Stress-related illness and the immune system

Bethan Stevenson
Mind Map by Bethan Stevenson, updated more than 1 year ago
Bethan Stevenson
Created by Bethan Stevenson about 6 years ago
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A Levels Psychology Mind Map on Stress-related illness and the immune system, created by Bethan Stevenson on 05/17/2014.

Resource summary

Stress-related illness and the immune system
1 the immune system
1.1 the immune system consists of a complex network of cells and chemicals and protects us against diseases and illnesses. The immune response is triggered by antigens- substances that the body recognises as foreign. Some antigens, such as pollen or house dust, can be harmless to some people but provoke allergic responses to others. Antigens can also be carried on the surface of harmful disease-causing pathogens, such as viruses, bacteria and fungi
1.2 white blood cells, known as lymphocytes and phagocytes, are particularly important in the immune response and protect us in 3 different ways
1.2.1 1. non-specific immunity
1.2.1.1 phagocytes, such as macrophages, surround and ingest foreign particles. Macrophages scout for pathogens and alert other macrophages to an invasion when it detects them. They can also alert lymphocytes called helper T cells
1.2.2 2. cell-based immunity
1.2.2.1 T cells, made in the thymus gland, find and destroy cells that they identify as foreign or infected. They activate killer cells known as cytotoxic T cells, which destroy infected cells and activate lymphocytes called B cells
1.2.3 3. antibody-based immunity
1.2.3.1 B cells, made in the bone marrow, attack invading substances in the bloodstream before infections even reach cellular or tissue level. The B cells form plasma cells, which make antibodies that bind to viral antigens and slow them down so that they can be destroyed more easily
2 Stress-related illness
2.1 our bodies are designed to react to stress but not for long periods. Immune system functioning can be reduced by both acute and chronic stress, although chronic stress is more dangerous
2.2 acute stress and the immune
2.2.1 as the acute stress response is designed to be short-term the immune system should not be dangerously weakened by short periods of stress. However, even short-term stress can cause some problems
2.2.2 in a natural experiment Kiecolt-Glaser et al. (1984) monitored T cell activity in the blood of 75 medical students one month before, during, and one month after their final exams and found that it was reduced
2.2.2.1 this means that immune responses could also be reduced, leaving the students more vulnerable to illness
2.2.2.2 in evaluating these findings, there are several points to make
2.2.2.2.1 medical students might be unlike other students, limiting the generalizability to other groups
2.2.2.2.2 Kiecolt-Glaser et al. (1984, 1991), found further support for their conclusions in carers of people with Alzheimer's disease and in women going though divorce
2.2.2.2.3 further evidence was provided by Marshall et al. (1998), who found that short-term stressors, such as exams, can slow recovery by reducing the production of cytokines, which promote wound healing
2.2.2.2.4 acute stress alone may not explain the findings, as it was also found that the presence of co-existing long-term stressors, such as loneliness, could exacerbate the effects of acute stress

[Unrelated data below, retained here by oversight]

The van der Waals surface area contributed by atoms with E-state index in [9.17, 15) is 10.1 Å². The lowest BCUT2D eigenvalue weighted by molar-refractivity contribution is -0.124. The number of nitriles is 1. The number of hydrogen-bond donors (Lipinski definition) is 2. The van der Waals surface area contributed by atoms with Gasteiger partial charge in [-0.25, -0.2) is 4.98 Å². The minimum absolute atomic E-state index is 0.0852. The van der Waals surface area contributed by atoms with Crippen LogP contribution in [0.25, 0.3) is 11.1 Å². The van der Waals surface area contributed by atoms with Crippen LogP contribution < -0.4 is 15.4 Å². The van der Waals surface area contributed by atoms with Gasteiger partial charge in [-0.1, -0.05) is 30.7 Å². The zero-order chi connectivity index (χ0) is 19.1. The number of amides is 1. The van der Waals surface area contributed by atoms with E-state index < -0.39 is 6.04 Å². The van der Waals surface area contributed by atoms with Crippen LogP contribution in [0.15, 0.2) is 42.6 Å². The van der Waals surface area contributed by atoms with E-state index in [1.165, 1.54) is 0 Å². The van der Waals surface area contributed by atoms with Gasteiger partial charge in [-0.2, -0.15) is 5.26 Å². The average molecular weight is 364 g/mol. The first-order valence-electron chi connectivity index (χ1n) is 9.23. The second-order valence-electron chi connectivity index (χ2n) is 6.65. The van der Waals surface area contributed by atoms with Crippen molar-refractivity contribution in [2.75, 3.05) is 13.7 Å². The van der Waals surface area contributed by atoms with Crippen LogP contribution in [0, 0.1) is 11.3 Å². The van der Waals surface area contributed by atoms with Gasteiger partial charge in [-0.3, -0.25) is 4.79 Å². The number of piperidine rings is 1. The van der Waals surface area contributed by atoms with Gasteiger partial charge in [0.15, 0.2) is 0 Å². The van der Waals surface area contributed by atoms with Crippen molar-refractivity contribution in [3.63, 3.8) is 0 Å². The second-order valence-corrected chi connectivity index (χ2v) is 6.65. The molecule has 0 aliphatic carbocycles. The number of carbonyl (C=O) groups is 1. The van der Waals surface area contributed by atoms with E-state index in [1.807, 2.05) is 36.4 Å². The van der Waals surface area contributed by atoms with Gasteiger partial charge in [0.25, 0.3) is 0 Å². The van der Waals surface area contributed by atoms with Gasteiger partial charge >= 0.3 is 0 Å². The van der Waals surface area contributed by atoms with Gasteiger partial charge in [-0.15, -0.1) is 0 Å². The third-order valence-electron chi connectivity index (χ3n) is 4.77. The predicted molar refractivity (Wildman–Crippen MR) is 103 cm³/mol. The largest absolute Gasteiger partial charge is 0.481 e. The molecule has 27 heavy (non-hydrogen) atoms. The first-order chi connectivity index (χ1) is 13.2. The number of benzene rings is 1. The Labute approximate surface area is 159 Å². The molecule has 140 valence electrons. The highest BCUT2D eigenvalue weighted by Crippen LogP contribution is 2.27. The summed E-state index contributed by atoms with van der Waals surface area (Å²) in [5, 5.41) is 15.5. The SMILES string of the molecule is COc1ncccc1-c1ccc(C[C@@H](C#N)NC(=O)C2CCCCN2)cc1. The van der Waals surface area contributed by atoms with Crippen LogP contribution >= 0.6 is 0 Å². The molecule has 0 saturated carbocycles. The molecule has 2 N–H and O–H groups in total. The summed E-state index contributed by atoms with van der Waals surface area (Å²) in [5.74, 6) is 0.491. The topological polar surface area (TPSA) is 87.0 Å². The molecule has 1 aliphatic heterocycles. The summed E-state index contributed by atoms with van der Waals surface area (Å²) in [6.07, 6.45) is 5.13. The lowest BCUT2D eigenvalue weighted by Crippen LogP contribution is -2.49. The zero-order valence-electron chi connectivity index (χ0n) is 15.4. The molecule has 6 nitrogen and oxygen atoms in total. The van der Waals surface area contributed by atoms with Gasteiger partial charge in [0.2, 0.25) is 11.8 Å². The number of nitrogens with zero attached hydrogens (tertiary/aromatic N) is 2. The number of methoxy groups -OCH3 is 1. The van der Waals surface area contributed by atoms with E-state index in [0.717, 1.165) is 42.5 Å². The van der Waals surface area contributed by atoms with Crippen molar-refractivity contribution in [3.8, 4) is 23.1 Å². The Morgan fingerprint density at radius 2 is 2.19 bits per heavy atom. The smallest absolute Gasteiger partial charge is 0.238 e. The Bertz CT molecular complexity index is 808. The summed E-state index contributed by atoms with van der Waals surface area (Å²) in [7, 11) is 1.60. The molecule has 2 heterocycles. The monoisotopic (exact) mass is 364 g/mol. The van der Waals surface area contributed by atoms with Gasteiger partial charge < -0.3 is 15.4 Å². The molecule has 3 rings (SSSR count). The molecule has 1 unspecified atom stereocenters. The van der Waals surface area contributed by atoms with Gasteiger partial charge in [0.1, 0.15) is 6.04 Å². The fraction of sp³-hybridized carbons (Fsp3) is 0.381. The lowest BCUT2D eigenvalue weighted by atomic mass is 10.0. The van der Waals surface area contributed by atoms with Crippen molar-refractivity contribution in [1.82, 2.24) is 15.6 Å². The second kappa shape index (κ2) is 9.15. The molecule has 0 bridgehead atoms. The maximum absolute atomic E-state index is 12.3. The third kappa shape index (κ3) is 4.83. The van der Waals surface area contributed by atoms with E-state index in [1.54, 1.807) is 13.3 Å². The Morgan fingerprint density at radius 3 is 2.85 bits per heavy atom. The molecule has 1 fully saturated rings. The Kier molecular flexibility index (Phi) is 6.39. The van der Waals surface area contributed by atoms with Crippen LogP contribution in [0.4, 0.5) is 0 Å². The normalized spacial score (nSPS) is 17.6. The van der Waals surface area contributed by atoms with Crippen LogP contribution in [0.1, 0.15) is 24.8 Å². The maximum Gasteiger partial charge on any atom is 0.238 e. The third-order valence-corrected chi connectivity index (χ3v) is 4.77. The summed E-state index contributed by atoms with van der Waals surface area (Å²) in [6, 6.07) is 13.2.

2.3 chronic stress and the immune system
2.3.1 interpersonal conflict
2.3.1.1 Cohen (2005) showed that couples in conflict that had lasted for more than a month were especially vulnerable to succumbing to infection when exposed to an infectious agent
2.3.1.2 Kiecolt-Glaser (2005) supported the idea that immune responses are reduced by showing that blisters on the arms of couples healed more slowly after conflicting discussions compared to after supportive ones.
2.3.1.3 others, such as Mayne et al. (1997), have suggested a gender difference in that women in conflicting couples show stronger immune suppression
2.3.2 death of a close relative
2.3.2.1 Gerra et al. (2003) showed lower natural killer cell and lymphocyte activity in bereaved people compared with matched controls. This difference was still present 40 days after the bereavement and persistent in some individuals for months
2.3.2.1.1 Kiecolt-Glaser and Newton (2001) noted a greater effect for widowers
2.3.3 Caregiving
2.3.3.1 Kiecolt-Glaser et al. (2000) found that long-term care of a dependent relative was associated with lower levels of killer cell activity and poor resistance to viral infection in caregivers compared with matched non-caregivers
3 Evaluation of studies of the effect of stress on the immune system
3.1 good experimental suppot
3.1.1 there are many good-quality, experimental studies (as outlined above) that give clear evidence for changes in immune system to both acute and chronic stress
3.2 reductionism
3.2.1 to reduce the impact of stress to something that is purely physiological/ biological ignores the whole person and the sociocultural context in which they live. Many other factors that are difficult to control in research could be involved, such as depression, anxiety, level of social support and cultural tolerance of weakness
3.3 individual differences
3.3.1 some of the studies described here have suggested that variables such as gender might mediate responses to stress. In addition, age or personality factors could make people vary in vulnerability and would need to be controlled if the effects of stress are to be clearly understood
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